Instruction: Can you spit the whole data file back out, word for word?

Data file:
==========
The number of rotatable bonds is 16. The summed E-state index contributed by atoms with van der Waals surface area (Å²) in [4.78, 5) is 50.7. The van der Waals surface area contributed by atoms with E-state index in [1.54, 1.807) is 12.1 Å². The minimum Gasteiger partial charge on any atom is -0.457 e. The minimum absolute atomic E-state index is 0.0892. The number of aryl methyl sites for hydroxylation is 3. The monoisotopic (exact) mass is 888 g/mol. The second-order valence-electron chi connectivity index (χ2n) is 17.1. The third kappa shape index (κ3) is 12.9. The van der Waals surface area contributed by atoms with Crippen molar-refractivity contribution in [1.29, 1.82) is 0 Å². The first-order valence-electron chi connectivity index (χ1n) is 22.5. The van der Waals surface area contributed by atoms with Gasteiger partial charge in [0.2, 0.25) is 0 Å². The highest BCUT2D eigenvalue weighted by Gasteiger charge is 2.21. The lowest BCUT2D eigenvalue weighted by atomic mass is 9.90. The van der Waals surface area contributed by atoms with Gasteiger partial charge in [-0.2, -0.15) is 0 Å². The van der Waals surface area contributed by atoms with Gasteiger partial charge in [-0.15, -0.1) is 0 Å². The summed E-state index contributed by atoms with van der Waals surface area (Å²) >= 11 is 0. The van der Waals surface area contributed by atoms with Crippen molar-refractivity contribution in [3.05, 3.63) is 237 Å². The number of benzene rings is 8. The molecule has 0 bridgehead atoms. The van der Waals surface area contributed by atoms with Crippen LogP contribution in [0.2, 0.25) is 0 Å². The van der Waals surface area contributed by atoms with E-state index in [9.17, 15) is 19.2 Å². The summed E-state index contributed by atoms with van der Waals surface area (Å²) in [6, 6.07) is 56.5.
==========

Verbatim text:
The number of rotatable bonds is 16. The summed E-state index contributed by atoms with van der Waals surface area (Å²) in [4.78, 5) is 50.7. The van der Waals surface area contributed by atoms with E-state index in [1.54, 1.807) is 12.1 Å². The minimum Gasteiger partial charge on any atom is -0.457 e. The minimum absolute atomic E-state index is 0.0892. The number of aryl methyl sites for hydroxylation is 3. The monoisotopic (exact) mass is 888 g/mol. The second-order valence-electron chi connectivity index (χ2n) is 17.1. The third kappa shape index (κ3) is 12.9. The van der Waals surface area contributed by atoms with Crippen molar-refractivity contribution in [1.29, 1.82) is 0 Å². The first-order valence-electron chi connectivity index (χ1n) is 22.5. The van der Waals surface area contributed by atoms with Gasteiger partial charge in [0.2, 0.25) is 0 Å². The highest BCUT2D eigenvalue weighted by Gasteiger charge is 2.21. The lowest BCUT2D eigenvalue weighted by atomic mass is 9.90. The van der Waals surface area contributed by atoms with Gasteiger partial charge in [-0.2, -0.15) is 0 Å². The van der Waals surface area contributed by atoms with Gasteiger partial charge in [-0.15, -0.1) is 0 Å². The summed E-state index contributed by atoms with van der Waals surface area (Å²) >= 11 is 0. The van der Waals surface area contributed by atoms with Crippen molar-refractivity contribution in [3.05, 3.63) is 237 Å². The number of benzene rings is 8. The molecule has 0 bridgehead atoms. The van der Waals surface area contributed by atoms with Crippen LogP contribution in [0.2, 0.25) is 0 Å². The van der Waals surface area contributed by atoms with E-state index in [9.17, 15) is 19.2 Å². The summed E-state index contributed by atoms with van der Waals surface area (Å²) in [6, 6.07) is 56.5.